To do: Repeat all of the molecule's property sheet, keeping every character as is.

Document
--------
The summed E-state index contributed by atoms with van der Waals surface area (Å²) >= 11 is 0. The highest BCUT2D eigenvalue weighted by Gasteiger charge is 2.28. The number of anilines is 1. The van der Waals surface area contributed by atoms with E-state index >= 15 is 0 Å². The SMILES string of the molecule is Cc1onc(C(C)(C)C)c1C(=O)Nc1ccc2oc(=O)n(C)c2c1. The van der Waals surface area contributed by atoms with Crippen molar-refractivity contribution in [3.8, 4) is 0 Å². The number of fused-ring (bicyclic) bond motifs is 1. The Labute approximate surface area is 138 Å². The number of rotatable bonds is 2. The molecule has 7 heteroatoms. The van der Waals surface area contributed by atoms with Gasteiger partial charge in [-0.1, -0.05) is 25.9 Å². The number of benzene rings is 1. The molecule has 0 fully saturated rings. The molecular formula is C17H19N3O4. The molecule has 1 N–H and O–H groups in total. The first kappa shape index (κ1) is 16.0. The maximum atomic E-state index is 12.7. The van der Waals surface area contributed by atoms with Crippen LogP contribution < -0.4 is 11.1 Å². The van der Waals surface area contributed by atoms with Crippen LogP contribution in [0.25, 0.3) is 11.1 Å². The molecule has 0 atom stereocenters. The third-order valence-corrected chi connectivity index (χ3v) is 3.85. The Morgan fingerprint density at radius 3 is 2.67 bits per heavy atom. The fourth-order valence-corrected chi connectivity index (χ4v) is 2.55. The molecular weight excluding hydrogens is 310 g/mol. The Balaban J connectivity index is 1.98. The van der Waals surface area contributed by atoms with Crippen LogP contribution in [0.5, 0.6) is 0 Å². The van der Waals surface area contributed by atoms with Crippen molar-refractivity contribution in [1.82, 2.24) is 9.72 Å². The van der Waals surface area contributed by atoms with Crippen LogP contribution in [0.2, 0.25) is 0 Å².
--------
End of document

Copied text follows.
The summed E-state index contributed by atoms with van der Waals surface area (Å²) >= 11 is 0. The highest BCUT2D eigenvalue weighted by Gasteiger charge is 2.28. The number of anilines is 1. The van der Waals surface area contributed by atoms with E-state index >= 15 is 0 Å². The SMILES string of the molecule is Cc1onc(C(C)(C)C)c1C(=O)Nc1ccc2oc(=O)n(C)c2c1. The van der Waals surface area contributed by atoms with Crippen molar-refractivity contribution in [3.8, 4) is 0 Å². The number of fused-ring (bicyclic) bond motifs is 1. The Labute approximate surface area is 138 Å². The number of rotatable bonds is 2. The molecule has 7 heteroatoms. The van der Waals surface area contributed by atoms with Gasteiger partial charge in [-0.1, -0.05) is 25.9 Å². The number of benzene rings is 1. The molecule has 0 fully saturated rings. The molecular formula is C17H19N3O4. The molecule has 1 N–H and O–H groups in total. The first kappa shape index (κ1) is 16.0. The maximum atomic E-state index is 12.7. The van der Waals surface area contributed by atoms with Crippen LogP contribution < -0.4 is 11.1 Å². The van der Waals surface area contributed by atoms with Crippen LogP contribution in [0.25, 0.3) is 11.1 Å². The molecule has 0 atom stereocenters. The third-order valence-corrected chi connectivity index (χ3v) is 3.85. The Morgan fingerprint density at radius 3 is 2.67 bits per heavy atom. The fourth-order valence-corrected chi connectivity index (χ4v) is 2.55. The molecular weight excluding hydrogens is 310 g/mol. The Balaban J connectivity index is 1.98. The van der Waals surface area contributed by atoms with Crippen LogP contribution in [0.5, 0.6) is 0 Å². The van der Waals surface area contributed by atoms with Crippen molar-refractivity contribution in [1.82, 2.24) is 9.72 Å². The van der Waals surface area contributed by atoms with Crippen LogP contribution in [0.2, 0.25) is 0 Å².